by Mary Shelley

Frankenstein Chapter 12 Quotes Page 2

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Quote 4

These thoughts exhilarated me and led me to apply with fresh ardour to the acquiring the art of language. My organs were indeed harsh, but supple; and although my voice was very unlike the soft music of their tones, yet I pronounced such words as I understood with tolerable ease. It was as the ass and the lap-dog; yet surely the gentle ass whose intentions were affectionate, although his manners were rude, deserved better treatment than blows and execration. (12.18)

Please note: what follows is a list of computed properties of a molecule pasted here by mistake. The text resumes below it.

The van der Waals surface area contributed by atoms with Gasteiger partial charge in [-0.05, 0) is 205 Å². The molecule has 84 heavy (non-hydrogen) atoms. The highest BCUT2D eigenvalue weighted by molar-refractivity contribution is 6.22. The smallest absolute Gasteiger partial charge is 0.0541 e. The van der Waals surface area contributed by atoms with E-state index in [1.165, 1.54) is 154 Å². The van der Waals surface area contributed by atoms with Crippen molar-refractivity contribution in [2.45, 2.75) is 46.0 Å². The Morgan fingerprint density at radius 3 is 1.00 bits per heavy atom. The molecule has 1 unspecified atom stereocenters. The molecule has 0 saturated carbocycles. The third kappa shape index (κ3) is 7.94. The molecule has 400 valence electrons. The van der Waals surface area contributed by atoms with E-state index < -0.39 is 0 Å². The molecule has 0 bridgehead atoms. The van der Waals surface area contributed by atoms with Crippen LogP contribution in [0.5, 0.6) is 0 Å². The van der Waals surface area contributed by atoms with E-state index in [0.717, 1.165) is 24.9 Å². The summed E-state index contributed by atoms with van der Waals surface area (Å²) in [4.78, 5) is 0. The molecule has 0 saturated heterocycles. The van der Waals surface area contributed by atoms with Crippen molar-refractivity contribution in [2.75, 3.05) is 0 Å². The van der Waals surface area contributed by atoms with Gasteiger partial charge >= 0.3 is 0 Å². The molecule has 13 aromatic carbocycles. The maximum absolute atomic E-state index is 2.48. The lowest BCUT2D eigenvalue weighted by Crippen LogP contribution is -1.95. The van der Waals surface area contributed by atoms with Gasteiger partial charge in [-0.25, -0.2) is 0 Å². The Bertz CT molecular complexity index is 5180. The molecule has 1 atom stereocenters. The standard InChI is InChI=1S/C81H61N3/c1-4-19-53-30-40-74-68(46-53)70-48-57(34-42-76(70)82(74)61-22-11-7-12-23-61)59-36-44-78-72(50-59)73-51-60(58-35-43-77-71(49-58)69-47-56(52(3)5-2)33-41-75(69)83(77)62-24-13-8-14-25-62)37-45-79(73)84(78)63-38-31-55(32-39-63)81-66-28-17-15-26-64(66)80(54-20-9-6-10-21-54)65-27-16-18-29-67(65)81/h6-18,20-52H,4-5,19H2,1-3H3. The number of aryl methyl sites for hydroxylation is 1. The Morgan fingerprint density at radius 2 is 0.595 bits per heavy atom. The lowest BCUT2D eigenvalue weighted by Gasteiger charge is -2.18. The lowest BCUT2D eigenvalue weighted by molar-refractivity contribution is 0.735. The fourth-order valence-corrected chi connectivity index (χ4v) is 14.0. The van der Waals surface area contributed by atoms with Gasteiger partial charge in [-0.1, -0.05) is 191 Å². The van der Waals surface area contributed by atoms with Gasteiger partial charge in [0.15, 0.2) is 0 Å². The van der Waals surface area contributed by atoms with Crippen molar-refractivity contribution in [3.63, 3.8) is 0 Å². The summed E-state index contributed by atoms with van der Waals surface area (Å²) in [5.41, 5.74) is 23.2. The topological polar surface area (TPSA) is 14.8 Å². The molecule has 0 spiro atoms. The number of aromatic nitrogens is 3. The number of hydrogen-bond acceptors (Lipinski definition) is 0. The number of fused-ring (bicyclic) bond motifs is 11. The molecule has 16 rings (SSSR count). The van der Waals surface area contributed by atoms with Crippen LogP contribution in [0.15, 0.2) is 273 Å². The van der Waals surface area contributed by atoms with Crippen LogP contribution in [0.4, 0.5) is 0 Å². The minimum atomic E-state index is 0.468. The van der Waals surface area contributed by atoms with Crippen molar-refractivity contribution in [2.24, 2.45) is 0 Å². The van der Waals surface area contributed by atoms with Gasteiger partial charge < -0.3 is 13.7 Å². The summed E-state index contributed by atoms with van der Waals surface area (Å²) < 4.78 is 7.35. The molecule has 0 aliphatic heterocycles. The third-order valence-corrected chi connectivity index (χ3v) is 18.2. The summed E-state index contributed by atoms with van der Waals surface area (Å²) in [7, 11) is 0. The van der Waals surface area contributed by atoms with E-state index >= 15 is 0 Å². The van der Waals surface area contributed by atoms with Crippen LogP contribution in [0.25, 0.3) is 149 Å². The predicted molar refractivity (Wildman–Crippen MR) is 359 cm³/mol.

The monster reasons that his inner nature should be the basis for people’s judgment of him, rather than his coarse but harmless outer features. He relies on a compassion that is present only in himself. This faulty assumption sets him up for disappointment.

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